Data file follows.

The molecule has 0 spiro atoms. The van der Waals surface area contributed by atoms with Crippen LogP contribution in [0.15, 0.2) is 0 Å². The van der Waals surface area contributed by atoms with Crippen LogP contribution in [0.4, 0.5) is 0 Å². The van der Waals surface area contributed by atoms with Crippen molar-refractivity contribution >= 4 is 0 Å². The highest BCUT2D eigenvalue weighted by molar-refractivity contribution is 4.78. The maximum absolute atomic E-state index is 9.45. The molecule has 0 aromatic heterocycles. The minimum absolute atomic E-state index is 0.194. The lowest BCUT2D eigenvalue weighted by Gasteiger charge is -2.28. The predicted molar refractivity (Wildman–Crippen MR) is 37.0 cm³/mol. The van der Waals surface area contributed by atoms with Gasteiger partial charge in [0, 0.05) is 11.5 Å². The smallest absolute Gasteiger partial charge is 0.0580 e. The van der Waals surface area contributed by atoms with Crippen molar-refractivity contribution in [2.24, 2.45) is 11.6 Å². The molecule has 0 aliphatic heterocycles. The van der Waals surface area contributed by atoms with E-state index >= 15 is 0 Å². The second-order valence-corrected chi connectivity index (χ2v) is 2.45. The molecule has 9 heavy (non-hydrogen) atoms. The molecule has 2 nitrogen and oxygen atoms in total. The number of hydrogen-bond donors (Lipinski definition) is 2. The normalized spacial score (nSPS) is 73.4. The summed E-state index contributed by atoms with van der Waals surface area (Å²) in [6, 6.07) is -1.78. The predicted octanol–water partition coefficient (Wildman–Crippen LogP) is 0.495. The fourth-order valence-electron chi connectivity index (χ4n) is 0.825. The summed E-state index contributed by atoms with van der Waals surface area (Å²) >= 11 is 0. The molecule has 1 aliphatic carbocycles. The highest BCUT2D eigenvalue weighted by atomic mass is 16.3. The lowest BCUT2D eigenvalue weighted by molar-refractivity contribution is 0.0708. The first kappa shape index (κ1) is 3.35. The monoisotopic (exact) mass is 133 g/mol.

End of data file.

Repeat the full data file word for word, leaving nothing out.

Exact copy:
The molecule has 0 spiro atoms. The van der Waals surface area contributed by atoms with Crippen LogP contribution in [0.15, 0.2) is 0 Å². The van der Waals surface area contributed by atoms with Crippen LogP contribution in [0.4, 0.5) is 0 Å². The van der Waals surface area contributed by atoms with Crippen molar-refractivity contribution >= 4 is 0 Å². The highest BCUT2D eigenvalue weighted by molar-refractivity contribution is 4.78. The maximum absolute atomic E-state index is 9.45. The molecule has 0 aromatic heterocycles. The minimum absolute atomic E-state index is 0.194. The lowest BCUT2D eigenvalue weighted by Gasteiger charge is -2.28. The predicted molar refractivity (Wildman–Crippen MR) is 37.0 cm³/mol. The van der Waals surface area contributed by atoms with Gasteiger partial charge in [0, 0.05) is 11.5 Å². The smallest absolute Gasteiger partial charge is 0.0580 e. The van der Waals surface area contributed by atoms with Crippen molar-refractivity contribution in [2.24, 2.45) is 11.6 Å². The molecule has 0 aliphatic heterocycles. The van der Waals surface area contributed by atoms with E-state index >= 15 is 0 Å². The second-order valence-corrected chi connectivity index (χ2v) is 2.45. The molecule has 9 heavy (non-hydrogen) atoms. The molecule has 2 nitrogen and oxygen atoms in total. The number of hydrogen-bond donors (Lipinski definition) is 2. The normalized spacial score (nSPS) is 73.4. The summed E-state index contributed by atoms with van der Waals surface area (Å²) in [6, 6.07) is -1.78. The predicted octanol–water partition coefficient (Wildman–Crippen LogP) is 0.495. The fourth-order valence-electron chi connectivity index (χ4n) is 0.825. The summed E-state index contributed by atoms with van der Waals surface area (Å²) >= 11 is 0. The molecule has 1 aliphatic carbocycles. The highest BCUT2D eigenvalue weighted by atomic mass is 16.3. The lowest BCUT2D eigenvalue weighted by molar-refractivity contribution is 0.0708. The first kappa shape index (κ1) is 3.35. The monoisotopic (exact) mass is 133 g/mol.